The Problem with 'Gifting'
by Felissia Cappelletti
Every time my mom or gramma
asks for gift ideas for me, I'll always remind them that cash is the
most universal, most needed, and most convenient gift. I love getting
cash as a gift because I can use it to pay off my credit debt - which
for me feels great and is just as good as material gifts. So when Jim
introduced me to the "Gift" project he started in remembrance
of his father, I told him I thought it was a great idea. It is a great
idea. Especially because it has the potential to make all the difference
for someone who really needs it. So why, when it came time to participate
in the project, did I hesitate? For some reason, I always choked when
it came time to give the gift. I asked myself why.
It's not because I'm uncomfortable with the idea of giving a random
gift to a stranger. On the contrary, I identify with a sub-culture community
which is heavy on gift-giving. In fact, "gifting" is a very
popular way of introducing oneself, thanking someone, or just making
someone's day among my community and I think it's fantastic. Although,
within the community, we have one stipulation to gifting. No cash. The
theory being, I think, that friendship, gratitude and happiness should
not be commodified. Normally, my friends make a habit of passing out
small trinkets; beautiful pebbles, sticks of incense, stickers or homemade
specialties - my gift of choice is a hand-made colorful thread friendship
bracelet. Things like this don't cost much, or have no monetary value
at all, but they seem to symbolize the true intention of gifting anyway.
A lot of my anxiety about gifts comes from my extremely good luck as
a child of having multiple Christmas and birthday celebrations with
my various family groups. Being the only child/grandchild/niece in the
family for 7 years, I got a lot of gifts. My mother, a virtuous woman
through and through, deeply ingrained in me the importance of gratitude
and appreciation. So I think I had a little bit of a complex early on
about receiving so many undeserved gifts and feeling unable to respond
in kind. I still feel guilty when I receive a gift greater in value
than one I have given. I suppose I project this "receiver's anxiety"
onto others and assume that when a gift is given randomly and is greater
in value than what that person would be able/ willing to give to me,
that there may be the danger of offending or disheartening the receiver.
Besides all this mental hang-up, I also had an attempted gifting experience
which set me back some. The intended recipient was an older homeless
woman. She could, I think, be aptly described as a "bag lady".
She had a shopping cart full of bags of stuff and was wearing clothes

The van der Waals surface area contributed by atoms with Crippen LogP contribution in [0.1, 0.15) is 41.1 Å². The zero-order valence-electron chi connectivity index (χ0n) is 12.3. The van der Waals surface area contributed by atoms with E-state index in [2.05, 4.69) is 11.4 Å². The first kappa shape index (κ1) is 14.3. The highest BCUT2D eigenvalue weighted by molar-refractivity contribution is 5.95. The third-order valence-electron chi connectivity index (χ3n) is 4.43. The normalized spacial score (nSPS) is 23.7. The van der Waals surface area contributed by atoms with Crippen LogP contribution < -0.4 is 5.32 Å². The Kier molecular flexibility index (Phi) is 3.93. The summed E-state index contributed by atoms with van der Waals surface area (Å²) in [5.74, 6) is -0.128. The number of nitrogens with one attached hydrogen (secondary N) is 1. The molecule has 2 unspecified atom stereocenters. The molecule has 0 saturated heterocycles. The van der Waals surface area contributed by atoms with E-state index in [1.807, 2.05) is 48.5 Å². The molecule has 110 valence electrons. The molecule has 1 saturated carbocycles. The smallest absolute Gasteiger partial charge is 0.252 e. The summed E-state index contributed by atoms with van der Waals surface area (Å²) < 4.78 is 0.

in need of washing. She, herself, looked like she could really use $20.
But when I approached her, she quickly turned away from me, at first
ignoring me, then snapping that no, she didn't want anything from me,
and that I should leave. I felt that I had insulted her and regretted
I think there's a stigma attached to cash. It's a little pretentious,
somehow competitive, a status symbol. And in a society that's so used
to handing cash over a counter in exchange for some thing, it almost
seems that the giving of money pre-assumes there will be something given
in return, which makes it awkward for the receiver. Especially in this
case, where the recipient didn't ask for anything, and presumably did
nothing to deserve the gift, the sudden exchange quite unconsciously
asks something of the recipient.
After reconsidering these revelations, however, I realized most of what
was in the way of this great and generous project were my own insecurities.
I forced myself out of that frame of mind so that I was finally able
to complete the experiment. In my gifting, I gave to two people who
were homeless, one traveling youth and one out-of-work man. The hardest
part for me about the exchange with these people was the unfortunate
vibe that the gift was demeaning to them, that I expected gracious thanks
and praise, that I thought myself above them because I was in a position
to give while they were only in a position to receive. Which is, of
course, not the attitude this project hopes to inspire. In other words,
the cash favor made me feel like the recipient felt like I wanted them
to fell indebted to me. There's a lot of subliminal communication that
goes on between strangers, after all. Think about your daily interaction
with strangers. At least for me, it's usually unspoken: looks, body
language. In this case, the recipient is responsible for making a snap
judgment about the purpose, legitimacy, and intention of the gift and
me, the giver. Today, it's easy to assume if someone gives you something
for free, the next thing they will do is try to rip you off. Anymore,
it takes a lot of effort to trust anyone. So perhaps I am asking a lot
of this recipient. I am also expecting them to smile and say thank you,
to let me take their picture in the somewhat vulnerable position of
recipient of "undue" reward.
I can't of course, know how
the gift effected my recipients directly, or indirectly, however on
both accounts I was afterwards engaged in conversation which I enjoyed,
and which functioned as a more than adequate "thank you".
In hind sight, I think I made the whole thing out to be a lot bigger
of a deal than it had to be. I'm glad Jim is heading this project, I'm
glad to have participated. But from now on, I think I'll stick to bracelets.